While some industries resisted the implementation of strict data protection regulations, seeing them as hampers to progress, others saw them as a driver for a market change. These market changes stem from scientific research: many Privacy Enhancing Technologies (PETs) have been a topic of research for a long time, but it was only recently that they became a product with practical implementations.
Dutch banks have a task and responsibility in combating financial crime. Supervision of money laundering has been further tightened in recent years and all kinds of large fines have been handed out to Dutch banks for failing to comply with legislation.
Criminal transaction flows can be obfuscated by spreading transactions over multiple banks. Collaboration between banks is key to tackling this; however, data sharing between banks is often undesirable for privacy reasons or is restricted by legislation. Research institute TNO and Dutch banks ABN AMRO and Rabobank are researching the feasibility of using MPC to detect money laundering.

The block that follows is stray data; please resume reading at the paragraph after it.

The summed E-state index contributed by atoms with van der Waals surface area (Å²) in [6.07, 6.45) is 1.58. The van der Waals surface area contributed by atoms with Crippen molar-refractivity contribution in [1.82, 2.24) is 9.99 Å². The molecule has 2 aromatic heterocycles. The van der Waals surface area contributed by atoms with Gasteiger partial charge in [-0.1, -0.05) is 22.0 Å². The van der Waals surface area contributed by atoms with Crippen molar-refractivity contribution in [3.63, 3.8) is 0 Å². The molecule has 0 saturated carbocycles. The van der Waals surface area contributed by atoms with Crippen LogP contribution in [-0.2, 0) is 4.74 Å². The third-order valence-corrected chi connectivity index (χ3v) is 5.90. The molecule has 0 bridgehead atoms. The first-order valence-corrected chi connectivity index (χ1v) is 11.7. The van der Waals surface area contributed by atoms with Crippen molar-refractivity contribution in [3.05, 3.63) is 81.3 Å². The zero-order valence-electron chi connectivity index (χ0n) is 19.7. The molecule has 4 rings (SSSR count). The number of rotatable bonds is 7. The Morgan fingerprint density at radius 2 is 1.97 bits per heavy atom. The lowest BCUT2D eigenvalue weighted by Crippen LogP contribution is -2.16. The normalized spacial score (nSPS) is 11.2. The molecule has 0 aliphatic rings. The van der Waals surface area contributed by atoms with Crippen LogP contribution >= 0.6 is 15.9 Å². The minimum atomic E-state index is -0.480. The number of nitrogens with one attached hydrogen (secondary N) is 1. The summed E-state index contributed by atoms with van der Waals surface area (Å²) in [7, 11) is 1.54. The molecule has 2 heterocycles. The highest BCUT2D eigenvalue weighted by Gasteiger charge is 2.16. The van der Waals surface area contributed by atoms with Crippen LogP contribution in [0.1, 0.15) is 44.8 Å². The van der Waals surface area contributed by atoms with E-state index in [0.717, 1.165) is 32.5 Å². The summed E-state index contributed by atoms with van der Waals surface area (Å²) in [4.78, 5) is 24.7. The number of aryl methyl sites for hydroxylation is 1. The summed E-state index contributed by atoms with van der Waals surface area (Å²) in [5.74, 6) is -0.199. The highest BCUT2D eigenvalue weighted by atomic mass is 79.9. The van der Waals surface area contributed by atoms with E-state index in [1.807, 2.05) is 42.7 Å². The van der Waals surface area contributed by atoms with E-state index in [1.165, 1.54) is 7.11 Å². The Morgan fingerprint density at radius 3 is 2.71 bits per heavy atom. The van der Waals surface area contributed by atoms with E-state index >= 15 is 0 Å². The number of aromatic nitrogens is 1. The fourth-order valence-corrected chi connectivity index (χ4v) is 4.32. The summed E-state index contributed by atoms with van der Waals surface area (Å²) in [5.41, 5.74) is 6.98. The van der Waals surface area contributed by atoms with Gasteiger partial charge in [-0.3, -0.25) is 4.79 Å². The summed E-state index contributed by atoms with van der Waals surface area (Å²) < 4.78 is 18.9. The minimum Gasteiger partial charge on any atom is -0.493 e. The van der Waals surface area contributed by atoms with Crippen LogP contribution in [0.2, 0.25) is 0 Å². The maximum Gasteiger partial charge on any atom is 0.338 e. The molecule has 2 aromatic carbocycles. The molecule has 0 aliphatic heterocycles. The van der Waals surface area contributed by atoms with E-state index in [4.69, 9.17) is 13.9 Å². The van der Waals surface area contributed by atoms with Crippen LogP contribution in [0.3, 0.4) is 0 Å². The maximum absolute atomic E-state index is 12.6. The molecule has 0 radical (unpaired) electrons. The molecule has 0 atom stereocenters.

Sharing and analysing data is a fundamental part of detecting financial crime. The more relevant information we can analyse, the more effectively our crime analysts can work. While our clients’ privacy is paramount, an innovative approach could reconcile these two key goals. The Dutch scientific research organisation TNO is testing this together with Rabobank and ABN AMRO. A new system using ‘fake data’ is showing promising results.
Collaboration between financial institutions helps to improve detection of fraud. However, exchange of relevant data between these institutions is often not possible due to privacy constraints and data confidentiality. An important example of relevant data for fraud detection is given by a transaction graph, where the nodes represent bank accounts and the links consist of the transactions between these accounts.